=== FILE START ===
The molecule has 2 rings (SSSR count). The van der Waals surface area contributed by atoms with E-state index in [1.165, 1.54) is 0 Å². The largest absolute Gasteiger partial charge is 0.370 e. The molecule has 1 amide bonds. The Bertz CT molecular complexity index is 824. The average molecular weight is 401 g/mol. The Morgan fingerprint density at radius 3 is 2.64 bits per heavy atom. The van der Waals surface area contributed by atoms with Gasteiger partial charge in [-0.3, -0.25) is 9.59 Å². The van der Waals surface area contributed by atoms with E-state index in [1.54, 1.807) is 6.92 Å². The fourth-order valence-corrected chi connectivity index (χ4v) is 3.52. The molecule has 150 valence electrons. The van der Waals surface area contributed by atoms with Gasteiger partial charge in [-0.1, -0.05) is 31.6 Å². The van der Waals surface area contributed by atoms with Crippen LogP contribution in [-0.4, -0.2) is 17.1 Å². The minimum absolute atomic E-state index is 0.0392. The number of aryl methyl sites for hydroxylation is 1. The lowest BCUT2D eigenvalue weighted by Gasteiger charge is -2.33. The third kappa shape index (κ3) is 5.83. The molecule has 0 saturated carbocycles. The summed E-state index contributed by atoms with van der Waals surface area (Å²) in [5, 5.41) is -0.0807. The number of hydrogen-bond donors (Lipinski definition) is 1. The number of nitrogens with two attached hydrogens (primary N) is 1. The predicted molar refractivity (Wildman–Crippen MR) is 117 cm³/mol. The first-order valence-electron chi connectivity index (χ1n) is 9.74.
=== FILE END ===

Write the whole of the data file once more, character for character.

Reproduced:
The molecule has 2 rings (SSSR count). The van der Waals surface area contributed by atoms with E-state index in [1.165, 1.54) is 0 Å². The largest absolute Gasteiger partial charge is 0.370 e. The molecule has 1 amide bonds. The Bertz CT molecular complexity index is 824. The average molecular weight is 401 g/mol. The Morgan fingerprint density at radius 3 is 2.64 bits per heavy atom. The van der Waals surface area contributed by atoms with Gasteiger partial charge in [-0.3, -0.25) is 9.59 Å². The van der Waals surface area contributed by atoms with E-state index in [1.54, 1.807) is 6.92 Å². The fourth-order valence-corrected chi connectivity index (χ4v) is 3.52. The molecule has 150 valence electrons. The van der Waals surface area contributed by atoms with Gasteiger partial charge in [-0.1, -0.05) is 31.6 Å². The van der Waals surface area contributed by atoms with Crippen LogP contribution in [-0.4, -0.2) is 17.1 Å². The minimum absolute atomic E-state index is 0.0392. The number of aryl methyl sites for hydroxylation is 1. The lowest BCUT2D eigenvalue weighted by Gasteiger charge is -2.33. The third kappa shape index (κ3) is 5.83. The molecule has 0 saturated carbocycles. The summed E-state index contributed by atoms with van der Waals surface area (Å²) in [5, 5.41) is -0.0807. The number of hydrogen-bond donors (Lipinski definition) is 1. The number of nitrogens with two attached hydrogens (primary N) is 1. The predicted molar refractivity (Wildman–Crippen MR) is 117 cm³/mol. The first-order valence-electron chi connectivity index (χ1n) is 9.74.